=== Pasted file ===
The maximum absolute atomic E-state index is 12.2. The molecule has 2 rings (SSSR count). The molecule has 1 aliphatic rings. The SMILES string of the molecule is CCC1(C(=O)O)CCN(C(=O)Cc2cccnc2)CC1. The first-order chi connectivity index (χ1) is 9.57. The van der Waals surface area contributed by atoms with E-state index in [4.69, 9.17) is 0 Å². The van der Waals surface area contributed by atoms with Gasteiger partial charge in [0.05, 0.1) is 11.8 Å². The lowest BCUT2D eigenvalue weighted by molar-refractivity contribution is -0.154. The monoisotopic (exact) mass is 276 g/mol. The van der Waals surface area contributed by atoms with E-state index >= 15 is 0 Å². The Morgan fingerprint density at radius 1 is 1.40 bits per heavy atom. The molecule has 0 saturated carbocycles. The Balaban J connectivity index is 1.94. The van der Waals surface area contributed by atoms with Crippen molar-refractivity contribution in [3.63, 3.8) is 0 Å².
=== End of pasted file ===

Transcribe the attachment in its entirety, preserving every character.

The maximum absolute atomic E-state index is 12.2. The molecule has 2 rings (SSSR count). The molecule has 1 aliphatic rings. The SMILES string of the molecule is CCC1(C(=O)O)CCN(C(=O)Cc2cccnc2)CC1. The first-order chi connectivity index (χ1) is 9.57. The van der Waals surface area contributed by atoms with E-state index in [4.69, 9.17) is 0 Å². The van der Waals surface area contributed by atoms with Gasteiger partial charge in [0.05, 0.1) is 11.8 Å². The lowest BCUT2D eigenvalue weighted by molar-refractivity contribution is -0.154. The monoisotopic (exact) mass is 276 g/mol. The van der Waals surface area contributed by atoms with E-state index >= 15 is 0 Å². The Morgan fingerprint density at radius 1 is 1.40 bits per heavy atom. The molecule has 0 saturated carbocycles. The Balaban J connectivity index is 1.94. The van der Waals surface area contributed by atoms with Crippen molar-refractivity contribution in [3.63, 3.8) is 0 Å².